A soulful sidewise gleam at the loneliness of the immigrant experience.
by Maria Popova
“You only are free when you realize you belong no place — you belong every place,”Maya Angelou told Bill Moyers in their magnificent 1973 conversation. But what do freedom and belonging mean in an age when immigration — that is, institutionalized otherness, divisiveness, and exclusion — is remapping humanity’s geopolitical and emotional landscape?
That is what zoologist and author Nicola Davies and illustrator Laura Carlinexplore with uncommon tenderness in King of the Sky (public library) — the lyrical story of a young immigrant boy, trapped in unbelonging after his family leave their native Italy for the gloomy and forlorn hills of Wales.
His hollowing loneliness spills from the pages under Davies’s poetic pen and Carlin’s soft, deeply alive illustrations:
It rained and rained and rained.
Little houses huddled on the humpbacked hills.
Chimneys smoked and metal towers clanked.
The streets smelled of mutton soup and coal dust.
And no one spoke my language.
All of it told me This is not where you belong.
Throughout the story, we see the boy’s family — his mother, his infant sister — only as a ghostly and fragmentary presence, further contouring his all-consuming sense of isolation. Dislocated and desolate, magnetized by nostalgia, he finds solace in the improbable friendship of his elderly neighbor — a retired coal miner who spends his days caring for and training racing pigeons.
Just one thing reminded me of home — of sunlight, fountains, and the vanilla smell of ice cream in my nonna’s gelateria.
It was Mr. Evans’s pigeons in their loft behind my house, cooing as if they strutted in St. Peter’s Square in Rome.
Every day, the boy visits Mr. Evans and watches his pigeons soar “above the chimneys and the towers, up to where the sky stretched all the way to Italy.” One day, Mr. Evans puts a grey pigeon with a head “whiter than a splash of milk” into his young friend’s hands — a pigeon he believes is going to be a champion, one whose “eye blazed with fire.” He asks the boy to name the bird. Re del Cielo, he replies in an instant — King of the Sky.
The boy begins accompanying Mr. Evans on train trips, releasing the pigeons at various stations along the line to let them race back home, taking them a little farther each time. Each time, boy and man return to the loft, eating Mrs. Evans’s Welsh cakes as they await the pigeons’ steadfast return.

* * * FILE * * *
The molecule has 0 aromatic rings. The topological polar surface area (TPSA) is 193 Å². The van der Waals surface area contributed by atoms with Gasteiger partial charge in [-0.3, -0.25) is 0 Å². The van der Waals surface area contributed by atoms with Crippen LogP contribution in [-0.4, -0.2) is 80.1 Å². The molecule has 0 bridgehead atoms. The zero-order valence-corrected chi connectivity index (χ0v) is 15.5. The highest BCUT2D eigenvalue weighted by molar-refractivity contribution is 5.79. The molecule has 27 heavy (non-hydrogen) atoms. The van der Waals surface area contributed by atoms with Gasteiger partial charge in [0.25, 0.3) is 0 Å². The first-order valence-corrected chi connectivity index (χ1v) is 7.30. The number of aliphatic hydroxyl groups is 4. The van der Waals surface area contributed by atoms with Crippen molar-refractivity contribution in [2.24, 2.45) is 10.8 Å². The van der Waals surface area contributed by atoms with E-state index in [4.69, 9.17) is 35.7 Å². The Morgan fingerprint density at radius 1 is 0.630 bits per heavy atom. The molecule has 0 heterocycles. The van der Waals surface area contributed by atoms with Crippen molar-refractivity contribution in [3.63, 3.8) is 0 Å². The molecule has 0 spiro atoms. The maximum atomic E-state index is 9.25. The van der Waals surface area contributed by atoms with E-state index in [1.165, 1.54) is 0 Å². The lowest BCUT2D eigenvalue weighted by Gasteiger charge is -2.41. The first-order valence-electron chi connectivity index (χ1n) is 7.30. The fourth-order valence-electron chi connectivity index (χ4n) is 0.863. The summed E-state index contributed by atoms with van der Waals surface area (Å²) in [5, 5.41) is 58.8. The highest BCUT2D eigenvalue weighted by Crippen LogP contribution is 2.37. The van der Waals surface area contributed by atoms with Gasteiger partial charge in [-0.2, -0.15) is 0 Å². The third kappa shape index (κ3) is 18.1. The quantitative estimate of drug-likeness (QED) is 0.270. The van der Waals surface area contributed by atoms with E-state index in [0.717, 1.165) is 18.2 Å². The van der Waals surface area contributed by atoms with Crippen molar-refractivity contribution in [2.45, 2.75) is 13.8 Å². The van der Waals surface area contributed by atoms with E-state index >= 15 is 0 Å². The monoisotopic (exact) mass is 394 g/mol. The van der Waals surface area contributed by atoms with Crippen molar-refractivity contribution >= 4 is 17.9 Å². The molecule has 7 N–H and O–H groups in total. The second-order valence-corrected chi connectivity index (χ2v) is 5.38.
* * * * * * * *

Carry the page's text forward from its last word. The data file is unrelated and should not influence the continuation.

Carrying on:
It never took them long.
From places far away, places that they’d never been, the pigeons flew home straight and fast as arrows. But the pigeon with the milk-white head was always last.
Still Mrs. Evans said he’d be a winner.
Aged and frail, Mr. Evans grows weaker by the day. By racing season, unable to leave his bed, he entrusts his young friend with putting the race rings on the birds, taking them to the train station, and logging their return on his clipboard.
The pigeons’ winnings rake in, but none for King of the Sky. Still, Mr. Evans asserts with unfaltering confidence that the white-headed bird is destined for victory — if only they can find the right race for him. “He’s got the wings for distance,” he tells the boy.
One day, the perfect race for King of the Sky emerges — the bird would go all the way to the boy’s native Rome by train, then race more than a thousand miles back to the humble Welsh loft.
As the race commences and King of the Sky starts making his way back from Italy, rain and lightning envelop the land. For two days and nights, the boy awaits his champion’s return, but the pigeon is nowhere to be seen.
I sat beside y friend’s bed, and told him that perhaps the sunlight and the fountains and the vanilla smell of ice cream from a thousand gelaterie had made our pigeon want to stay.
“No!” said Mr. Evans. “That will only tell him… This is not where you belong.”
At last, the downpour ends and the boy runs outside to squint at the sky, into the clouds of fragile hope. And there it is — “a speck… a blob… a bird.” His King of the Sky — a soaring alter ego for the displaced boy trying to make a home in a new land, trying to fathom the depth and meaning of belonging.
Twelve hundred miles he’d flown, from somewhere far away he’d never been. Steered north and west, finding his direction from the sun and the force that guides a compass needle. Flown until he saw the shape of humpbacked hills, the lines of little houses and the chimneys, heard the clanking towers, smelled the soup and coal dust.
Flown down into the arms of the smiling, crying boy — the boy who knew at last that he was home.
Complement the soulful King of the Sky with The Blue Songbird — a very different but kindred avian-inspired parable of homecoming — and Carson Ellis’s illustrated meditation on the many things home can mean, then revisit physicist Freeman Dyson on how immigration effects a loneliness in time as well as space and Hannah Arendt on the immigrant plight for identity.
Illustrations courtesy of Candlewick Press; photographs by Maria Popova